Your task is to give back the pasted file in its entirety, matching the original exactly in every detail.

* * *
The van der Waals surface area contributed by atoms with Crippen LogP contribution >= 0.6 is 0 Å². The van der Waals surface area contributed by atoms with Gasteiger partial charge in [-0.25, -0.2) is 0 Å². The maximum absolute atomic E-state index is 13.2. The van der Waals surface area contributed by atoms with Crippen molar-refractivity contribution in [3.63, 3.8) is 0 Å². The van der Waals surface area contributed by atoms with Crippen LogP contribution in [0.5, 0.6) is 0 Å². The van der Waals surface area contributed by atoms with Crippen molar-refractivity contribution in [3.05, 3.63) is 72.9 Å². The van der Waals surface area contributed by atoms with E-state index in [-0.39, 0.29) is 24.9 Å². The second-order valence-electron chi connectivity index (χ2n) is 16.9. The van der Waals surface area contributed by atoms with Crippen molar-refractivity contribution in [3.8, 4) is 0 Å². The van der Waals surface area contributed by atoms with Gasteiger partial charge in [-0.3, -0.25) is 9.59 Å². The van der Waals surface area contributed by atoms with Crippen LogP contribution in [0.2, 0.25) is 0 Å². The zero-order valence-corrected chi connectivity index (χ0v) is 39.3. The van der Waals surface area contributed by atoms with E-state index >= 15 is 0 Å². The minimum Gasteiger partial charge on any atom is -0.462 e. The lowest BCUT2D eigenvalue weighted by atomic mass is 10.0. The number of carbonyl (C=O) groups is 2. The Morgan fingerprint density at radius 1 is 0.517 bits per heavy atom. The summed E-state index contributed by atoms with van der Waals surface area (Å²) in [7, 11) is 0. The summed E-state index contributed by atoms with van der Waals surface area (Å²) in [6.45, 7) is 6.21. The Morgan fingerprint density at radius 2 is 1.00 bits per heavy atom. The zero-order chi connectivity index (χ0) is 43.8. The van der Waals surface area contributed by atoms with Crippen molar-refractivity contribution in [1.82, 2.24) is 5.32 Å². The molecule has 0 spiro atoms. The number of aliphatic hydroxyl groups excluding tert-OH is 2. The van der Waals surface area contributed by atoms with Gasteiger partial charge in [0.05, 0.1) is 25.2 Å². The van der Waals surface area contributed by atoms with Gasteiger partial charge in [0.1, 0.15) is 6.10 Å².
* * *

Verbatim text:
The van der Waals surface area contributed by atoms with Crippen LogP contribution >= 0.6 is 0 Å². The van der Waals surface area contributed by atoms with Gasteiger partial charge in [-0.25, -0.2) is 0 Å². The maximum absolute atomic E-state index is 13.2. The van der Waals surface area contributed by atoms with Crippen molar-refractivity contribution in [3.63, 3.8) is 0 Å². The van der Waals surface area contributed by atoms with Crippen LogP contribution in [0.5, 0.6) is 0 Å². The van der Waals surface area contributed by atoms with Crippen molar-refractivity contribution in [3.05, 3.63) is 72.9 Å². The van der Waals surface area contributed by atoms with E-state index in [-0.39, 0.29) is 24.9 Å². The second-order valence-electron chi connectivity index (χ2n) is 16.9. The van der Waals surface area contributed by atoms with Crippen molar-refractivity contribution in [3.8, 4) is 0 Å². The van der Waals surface area contributed by atoms with Gasteiger partial charge in [-0.3, -0.25) is 9.59 Å². The van der Waals surface area contributed by atoms with Crippen LogP contribution in [0.2, 0.25) is 0 Å². The zero-order valence-corrected chi connectivity index (χ0v) is 39.3. The van der Waals surface area contributed by atoms with E-state index >= 15 is 0 Å². The minimum Gasteiger partial charge on any atom is -0.462 e. The lowest BCUT2D eigenvalue weighted by atomic mass is 10.0. The number of carbonyl (C=O) groups is 2. The Morgan fingerprint density at radius 1 is 0.517 bits per heavy atom. The summed E-state index contributed by atoms with van der Waals surface area (Å²) in [7, 11) is 0. The summed E-state index contributed by atoms with van der Waals surface area (Å²) in [6.45, 7) is 6.21. The Morgan fingerprint density at radius 2 is 1.00 bits per heavy atom. The zero-order chi connectivity index (χ0) is 43.8. The van der Waals surface area contributed by atoms with Crippen molar-refractivity contribution in [1.82, 2.24) is 5.32 Å². The molecule has 0 spiro atoms. The number of aliphatic hydroxyl groups excluding tert-OH is 2. The van der Waals surface area contributed by atoms with Gasteiger partial charge in [0.05, 0.1) is 25.2 Å². The van der Waals surface area contributed by atoms with Gasteiger partial charge in [0.1, 0.15) is 6.10 Å².